Each simulation is run for 100 million years, during which time the planetesimals and protoplanets collide and merge to form full-sized terrestrial worlds. The typical evolution of a simulation that begins with two inclined giant planets is shown in Figure 1. Early on, the gravitational influence of the outer planets strongly excites the inclination of bodies in the inner disk. By the end of the simulation, a single body approximately 1/5 the mass of the Earth forms, with an inclination similar to that of the inner giant planet. There are some wacky dynamics going on here as well. The inner giant and the rocky planet oscillate in inclination until finally settling down at the end.
Figure 2: This time, the giant planets start on low inclination orbits along with the rest of the bodies. The structure and color scheme of this plot is the same as in Figure 1. In this case, multiple terrestrial planets are produced. Around 40 Myr, a gravitational instability ejects much of the material from the system (including one of the giant planets). One of the terrestrial planets ends up on a high inclination orbit.
In contrast, the simulations that start with all of the bodies on roughly coplanar orbits produce multiple Earth-sized planets. Interestingly, some of the terrestrial planets end up on highly inclined orbits. This is not a typical outcome, however. The evolution of an initially coplanar system that produces an inclined terrestrial world is shown in Figure 2. Between 40-50 million years, a gravitational instability completely ejects the outer giant planet. This leaves the inner planets on rather extreme, but stable orbits.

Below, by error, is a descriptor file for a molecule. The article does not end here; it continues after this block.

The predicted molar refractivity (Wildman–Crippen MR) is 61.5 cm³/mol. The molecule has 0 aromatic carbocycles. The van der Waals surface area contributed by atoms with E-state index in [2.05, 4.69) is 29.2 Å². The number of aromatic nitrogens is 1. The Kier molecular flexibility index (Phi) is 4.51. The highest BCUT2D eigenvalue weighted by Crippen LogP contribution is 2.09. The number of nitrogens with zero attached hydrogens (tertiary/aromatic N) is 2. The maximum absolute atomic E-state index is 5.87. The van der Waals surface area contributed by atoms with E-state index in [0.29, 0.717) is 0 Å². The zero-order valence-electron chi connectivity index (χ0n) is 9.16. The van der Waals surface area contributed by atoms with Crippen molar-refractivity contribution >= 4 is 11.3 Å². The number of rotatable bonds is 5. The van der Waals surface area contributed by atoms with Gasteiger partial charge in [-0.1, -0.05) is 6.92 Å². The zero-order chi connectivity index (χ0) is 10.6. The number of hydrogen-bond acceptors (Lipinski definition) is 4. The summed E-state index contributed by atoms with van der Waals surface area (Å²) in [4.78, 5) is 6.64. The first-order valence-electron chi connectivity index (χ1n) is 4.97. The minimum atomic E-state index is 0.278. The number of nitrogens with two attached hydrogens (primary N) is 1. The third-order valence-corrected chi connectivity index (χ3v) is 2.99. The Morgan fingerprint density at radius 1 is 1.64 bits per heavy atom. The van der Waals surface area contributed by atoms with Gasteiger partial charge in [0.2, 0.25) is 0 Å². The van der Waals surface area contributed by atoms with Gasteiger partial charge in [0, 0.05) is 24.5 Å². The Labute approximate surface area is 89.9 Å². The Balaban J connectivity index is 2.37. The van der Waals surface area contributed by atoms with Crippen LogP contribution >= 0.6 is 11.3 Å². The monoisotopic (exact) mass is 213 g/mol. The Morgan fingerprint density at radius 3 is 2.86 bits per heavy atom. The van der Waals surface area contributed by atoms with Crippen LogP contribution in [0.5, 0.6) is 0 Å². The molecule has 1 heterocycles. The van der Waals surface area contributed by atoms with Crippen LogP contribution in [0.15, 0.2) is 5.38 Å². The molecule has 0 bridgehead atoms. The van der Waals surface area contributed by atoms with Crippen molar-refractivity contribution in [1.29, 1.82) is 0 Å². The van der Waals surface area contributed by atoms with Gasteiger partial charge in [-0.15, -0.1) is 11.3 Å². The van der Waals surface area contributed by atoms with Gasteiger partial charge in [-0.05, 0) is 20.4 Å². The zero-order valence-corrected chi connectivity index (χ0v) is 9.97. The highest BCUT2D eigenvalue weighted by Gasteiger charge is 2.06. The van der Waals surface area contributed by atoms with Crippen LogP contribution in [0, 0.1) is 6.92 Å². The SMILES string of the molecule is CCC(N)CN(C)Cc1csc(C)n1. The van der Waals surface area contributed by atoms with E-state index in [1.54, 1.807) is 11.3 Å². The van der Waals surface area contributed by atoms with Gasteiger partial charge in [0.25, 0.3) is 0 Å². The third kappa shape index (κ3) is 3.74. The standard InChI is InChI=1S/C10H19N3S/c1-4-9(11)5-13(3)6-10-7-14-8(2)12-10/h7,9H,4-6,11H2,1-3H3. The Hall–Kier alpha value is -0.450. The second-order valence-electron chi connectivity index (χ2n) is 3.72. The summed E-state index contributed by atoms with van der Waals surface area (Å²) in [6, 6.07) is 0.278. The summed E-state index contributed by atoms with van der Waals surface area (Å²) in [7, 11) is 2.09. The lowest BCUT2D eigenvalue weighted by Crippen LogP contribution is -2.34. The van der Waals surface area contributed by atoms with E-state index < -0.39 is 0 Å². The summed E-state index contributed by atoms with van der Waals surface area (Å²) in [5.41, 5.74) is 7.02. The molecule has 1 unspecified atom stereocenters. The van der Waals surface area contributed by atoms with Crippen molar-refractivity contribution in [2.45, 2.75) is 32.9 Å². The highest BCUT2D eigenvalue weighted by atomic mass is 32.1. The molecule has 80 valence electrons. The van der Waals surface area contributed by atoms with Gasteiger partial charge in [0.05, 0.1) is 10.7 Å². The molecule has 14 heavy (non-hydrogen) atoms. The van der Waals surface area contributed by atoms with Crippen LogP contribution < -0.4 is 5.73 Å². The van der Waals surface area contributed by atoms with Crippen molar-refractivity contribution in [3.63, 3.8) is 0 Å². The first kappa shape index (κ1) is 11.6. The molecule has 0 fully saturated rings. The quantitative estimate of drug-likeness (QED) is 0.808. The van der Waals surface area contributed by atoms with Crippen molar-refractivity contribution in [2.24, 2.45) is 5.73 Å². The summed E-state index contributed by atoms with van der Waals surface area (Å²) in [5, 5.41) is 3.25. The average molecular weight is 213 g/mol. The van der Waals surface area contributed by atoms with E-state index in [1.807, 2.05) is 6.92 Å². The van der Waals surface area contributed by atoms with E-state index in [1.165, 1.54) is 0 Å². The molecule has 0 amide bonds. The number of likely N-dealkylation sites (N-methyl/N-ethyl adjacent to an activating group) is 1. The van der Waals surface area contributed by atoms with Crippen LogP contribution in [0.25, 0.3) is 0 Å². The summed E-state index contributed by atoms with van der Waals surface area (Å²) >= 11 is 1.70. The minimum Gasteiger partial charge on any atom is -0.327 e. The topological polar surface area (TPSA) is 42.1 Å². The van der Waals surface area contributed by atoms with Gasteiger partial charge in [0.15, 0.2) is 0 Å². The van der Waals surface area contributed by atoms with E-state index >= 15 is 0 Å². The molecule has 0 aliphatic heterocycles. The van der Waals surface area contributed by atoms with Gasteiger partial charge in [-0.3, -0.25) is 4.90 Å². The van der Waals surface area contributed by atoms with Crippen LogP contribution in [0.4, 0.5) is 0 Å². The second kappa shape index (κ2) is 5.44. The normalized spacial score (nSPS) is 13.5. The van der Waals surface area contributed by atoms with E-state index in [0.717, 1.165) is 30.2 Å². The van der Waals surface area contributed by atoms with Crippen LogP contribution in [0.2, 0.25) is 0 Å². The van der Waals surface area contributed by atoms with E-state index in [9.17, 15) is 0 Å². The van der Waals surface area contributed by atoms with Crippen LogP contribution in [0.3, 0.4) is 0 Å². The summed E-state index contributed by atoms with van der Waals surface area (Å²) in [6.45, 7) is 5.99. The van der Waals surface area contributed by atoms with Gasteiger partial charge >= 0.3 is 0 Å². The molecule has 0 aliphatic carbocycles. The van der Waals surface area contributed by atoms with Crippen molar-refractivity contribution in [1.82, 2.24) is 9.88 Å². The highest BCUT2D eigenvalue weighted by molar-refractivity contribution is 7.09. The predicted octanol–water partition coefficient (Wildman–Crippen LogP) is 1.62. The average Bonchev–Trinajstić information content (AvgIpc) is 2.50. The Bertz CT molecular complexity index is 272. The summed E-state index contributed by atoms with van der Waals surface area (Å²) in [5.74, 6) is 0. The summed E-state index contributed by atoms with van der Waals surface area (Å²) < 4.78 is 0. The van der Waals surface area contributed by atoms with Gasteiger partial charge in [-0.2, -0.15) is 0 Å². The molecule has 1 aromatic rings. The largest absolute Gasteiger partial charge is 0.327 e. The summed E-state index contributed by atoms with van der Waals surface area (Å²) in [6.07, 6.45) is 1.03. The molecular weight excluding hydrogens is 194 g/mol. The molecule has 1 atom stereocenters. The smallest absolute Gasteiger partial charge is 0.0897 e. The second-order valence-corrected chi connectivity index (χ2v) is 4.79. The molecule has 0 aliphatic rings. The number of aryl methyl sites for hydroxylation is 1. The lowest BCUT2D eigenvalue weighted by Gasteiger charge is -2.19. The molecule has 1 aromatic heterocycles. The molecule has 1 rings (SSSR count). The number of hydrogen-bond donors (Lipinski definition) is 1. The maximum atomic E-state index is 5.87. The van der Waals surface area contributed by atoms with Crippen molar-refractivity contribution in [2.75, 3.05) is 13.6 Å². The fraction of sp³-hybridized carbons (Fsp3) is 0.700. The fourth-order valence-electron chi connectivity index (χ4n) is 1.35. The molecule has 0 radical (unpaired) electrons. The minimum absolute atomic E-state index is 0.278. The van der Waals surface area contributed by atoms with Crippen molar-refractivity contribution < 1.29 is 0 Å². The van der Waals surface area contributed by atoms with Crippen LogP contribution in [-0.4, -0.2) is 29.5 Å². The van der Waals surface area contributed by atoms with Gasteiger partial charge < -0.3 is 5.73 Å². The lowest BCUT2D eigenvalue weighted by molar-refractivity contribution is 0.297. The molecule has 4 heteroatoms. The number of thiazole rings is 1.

A summary of the planets produced with the suite of 126 simulations is shown in Figure 3. In general, the coplanar simulations create planets that are larger and have mostly flat, circular orbits. There are some exceptions. In the presence of inclined outer giants, the planets produced are small and tend to have more extreme orbits. In these cases, the outer planets strongly perturb the inner disk. This ends up ejecting a significant amount of material that otherwise would have been used for planet building.
Where to look for terrestrial planets?
To answer the original question of whether rocky planets can live alongside inclined giants, it certainly seems possible! In addition, some of these systems are even able to produce terrestrial bodies with inclined orbits. This is also a potential, but less likely outcome with a more Solar System-like setup. The gravitational influence of the inclined giant planets, however, ends up removing material that would otherwise be used for planet building.
Finally, the authors point out that their assumption of perfect accretion – that every collision results in a clean merge between two bodies – may not be a safe assumption here. In particular, one could imagine that high velocity collisions between bodies on wildly different orbits may be rather destructive. At the very least, these results show that it’s worth taking a harder look for terrestrial planets in systems with inclined giants.
Figure 3: The final eccentricity and inclination of all of the terrestrial planets produced across all simulations. The size of the points indicates the mass of the planet. Simulations which started with low inclination giant planets are shown in white, while simulations with highly inclined giant planets are shown in black.